Hackers place gun images in Vevo YouTube videos “just for fun”

On Tuesday, April 10, the most viewed video on YouTube temporarily vanished at the hands of hackers. Vevo, a popular music video hosting platform, later confirmed a breach that caused several of the company’s YouTube videos to be defaced and removed before returning a few hours later.

Two hackers that have dubbed themselves Prosox and Kuroi’sh appeared to have gained access to Vevo accounts early April 10, making changes to several popular music videos. The hacks were all linked to Vevo videos, but across several accounts for different artists’ Vevo accounts on YouTube. Among those videos are Despacito, a music video by Luis Fonsi and Daddy Yankee that became YouTube’s most-watched video last year, along with videos by artists like Katy Perry, Taylor Swift, Shakira, Chris Brown, Selena Gomez, among others.

In several of the videos, the footage was replaced with an image of masked figures holding guns — a screenshot of the show Casa de Papel. Some videos also had the title image replaces. Along with taking credit for the hacks in the song names, some videos also had text to “free Palestine.”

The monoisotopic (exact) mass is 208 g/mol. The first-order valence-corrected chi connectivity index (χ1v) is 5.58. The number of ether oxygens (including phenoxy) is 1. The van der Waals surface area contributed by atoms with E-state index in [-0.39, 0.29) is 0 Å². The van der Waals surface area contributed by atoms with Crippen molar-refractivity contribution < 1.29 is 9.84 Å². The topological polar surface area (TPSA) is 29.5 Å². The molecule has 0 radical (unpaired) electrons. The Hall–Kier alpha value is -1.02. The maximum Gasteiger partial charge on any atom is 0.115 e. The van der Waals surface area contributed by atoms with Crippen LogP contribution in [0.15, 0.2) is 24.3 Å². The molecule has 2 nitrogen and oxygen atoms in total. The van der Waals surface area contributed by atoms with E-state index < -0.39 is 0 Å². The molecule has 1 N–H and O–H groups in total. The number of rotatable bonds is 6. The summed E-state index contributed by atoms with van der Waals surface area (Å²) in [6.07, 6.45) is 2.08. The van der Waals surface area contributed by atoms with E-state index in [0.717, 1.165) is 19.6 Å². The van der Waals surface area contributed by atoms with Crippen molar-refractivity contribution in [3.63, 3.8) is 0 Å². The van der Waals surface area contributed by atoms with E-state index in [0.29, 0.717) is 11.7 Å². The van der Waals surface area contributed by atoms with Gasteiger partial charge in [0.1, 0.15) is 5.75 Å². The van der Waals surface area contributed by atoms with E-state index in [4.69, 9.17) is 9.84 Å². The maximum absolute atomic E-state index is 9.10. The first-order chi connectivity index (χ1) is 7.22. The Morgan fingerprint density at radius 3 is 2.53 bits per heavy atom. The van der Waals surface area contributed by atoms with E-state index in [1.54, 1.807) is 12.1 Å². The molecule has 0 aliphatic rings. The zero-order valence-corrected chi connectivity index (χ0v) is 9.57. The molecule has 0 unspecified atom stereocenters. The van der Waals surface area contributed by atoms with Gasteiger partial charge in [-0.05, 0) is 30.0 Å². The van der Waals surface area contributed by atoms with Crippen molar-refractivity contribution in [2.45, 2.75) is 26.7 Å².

Vevo confirmed the data breach but also said that it had been contained. The company said they are working to reinstate all the videos in the catalog that were affected.

On Twitter, one hacker appeared to claim responsibility saying, “it’s just for fun, I just use script ‘youtube-change-video-title’ and I write hacked. Don’t judge me I love YouTube.”

A security expert told BBC, however, that that type of hack was unlikely because the hacker would have to have an authorization token.

YouTube has not yet responded to a request for a comment.

Vevo is a platform for hosting music videos that offers tools like the ability to watch with friends. The platform is home to 330,000 videos and sees about 25 billion views every month. The company’s YouTube channel breach isn’t the first time the music platform has been on the end of a hack either. In 2017, hackers took internal files from scheduled posts to the alarm codes to the front door. In that case, OurMine, a hacking group that says they find security flaws, claimed responsibility.

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